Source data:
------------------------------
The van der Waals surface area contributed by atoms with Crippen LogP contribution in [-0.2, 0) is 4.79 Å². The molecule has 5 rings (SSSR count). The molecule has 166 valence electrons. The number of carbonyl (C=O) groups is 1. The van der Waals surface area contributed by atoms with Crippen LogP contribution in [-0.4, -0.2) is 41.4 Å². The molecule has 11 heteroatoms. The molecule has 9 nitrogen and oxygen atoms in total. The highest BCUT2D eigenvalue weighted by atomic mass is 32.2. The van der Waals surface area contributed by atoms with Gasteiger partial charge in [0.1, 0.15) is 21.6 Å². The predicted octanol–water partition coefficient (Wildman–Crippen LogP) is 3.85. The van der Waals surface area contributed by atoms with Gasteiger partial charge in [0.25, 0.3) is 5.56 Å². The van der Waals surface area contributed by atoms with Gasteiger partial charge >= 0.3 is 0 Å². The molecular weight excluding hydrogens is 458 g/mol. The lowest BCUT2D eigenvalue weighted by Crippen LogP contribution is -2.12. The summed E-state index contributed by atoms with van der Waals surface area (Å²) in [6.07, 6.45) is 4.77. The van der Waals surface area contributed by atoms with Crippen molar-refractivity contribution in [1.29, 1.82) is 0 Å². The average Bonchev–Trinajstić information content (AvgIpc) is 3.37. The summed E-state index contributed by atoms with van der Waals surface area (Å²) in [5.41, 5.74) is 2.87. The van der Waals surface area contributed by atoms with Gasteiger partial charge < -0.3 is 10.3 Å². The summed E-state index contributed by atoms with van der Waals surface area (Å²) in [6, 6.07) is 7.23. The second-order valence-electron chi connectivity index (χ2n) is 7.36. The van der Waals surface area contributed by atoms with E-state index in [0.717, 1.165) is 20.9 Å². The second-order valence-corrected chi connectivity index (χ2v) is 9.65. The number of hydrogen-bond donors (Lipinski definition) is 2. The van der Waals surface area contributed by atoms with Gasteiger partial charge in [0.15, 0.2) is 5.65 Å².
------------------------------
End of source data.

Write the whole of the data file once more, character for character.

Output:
The van der Waals surface area contributed by atoms with Crippen LogP contribution in [-0.2, 0) is 4.79 Å². The molecule has 5 rings (SSSR count). The molecule has 166 valence electrons. The number of carbonyl (C=O) groups is 1. The van der Waals surface area contributed by atoms with Crippen LogP contribution in [-0.4, -0.2) is 41.4 Å². The molecule has 11 heteroatoms. The molecule has 9 nitrogen and oxygen atoms in total. The highest BCUT2D eigenvalue weighted by atomic mass is 32.2. The van der Waals surface area contributed by atoms with Gasteiger partial charge in [0.1, 0.15) is 21.6 Å². The predicted octanol–water partition coefficient (Wildman–Crippen LogP) is 3.85. The van der Waals surface area contributed by atoms with Gasteiger partial charge in [0.25, 0.3) is 5.56 Å². The van der Waals surface area contributed by atoms with Gasteiger partial charge >= 0.3 is 0 Å². The molecular weight excluding hydrogens is 458 g/mol. The lowest BCUT2D eigenvalue weighted by Crippen LogP contribution is -2.12. The summed E-state index contributed by atoms with van der Waals surface area (Å²) in [6.07, 6.45) is 4.77. The van der Waals surface area contributed by atoms with Crippen molar-refractivity contribution in [1.29, 1.82) is 0 Å². The average Bonchev–Trinajstić information content (AvgIpc) is 3.37. The summed E-state index contributed by atoms with van der Waals surface area (Å²) in [5.41, 5.74) is 2.87. The van der Waals surface area contributed by atoms with Gasteiger partial charge < -0.3 is 10.3 Å². The summed E-state index contributed by atoms with van der Waals surface area (Å²) in [6, 6.07) is 7.23. The second-order valence-electron chi connectivity index (χ2n) is 7.36. The van der Waals surface area contributed by atoms with E-state index in [0.717, 1.165) is 20.9 Å². The second-order valence-corrected chi connectivity index (χ2v) is 9.65. The number of hydrogen-bond donors (Lipinski definition) is 2. The van der Waals surface area contributed by atoms with Gasteiger partial charge in [0.15, 0.2) is 5.65 Å².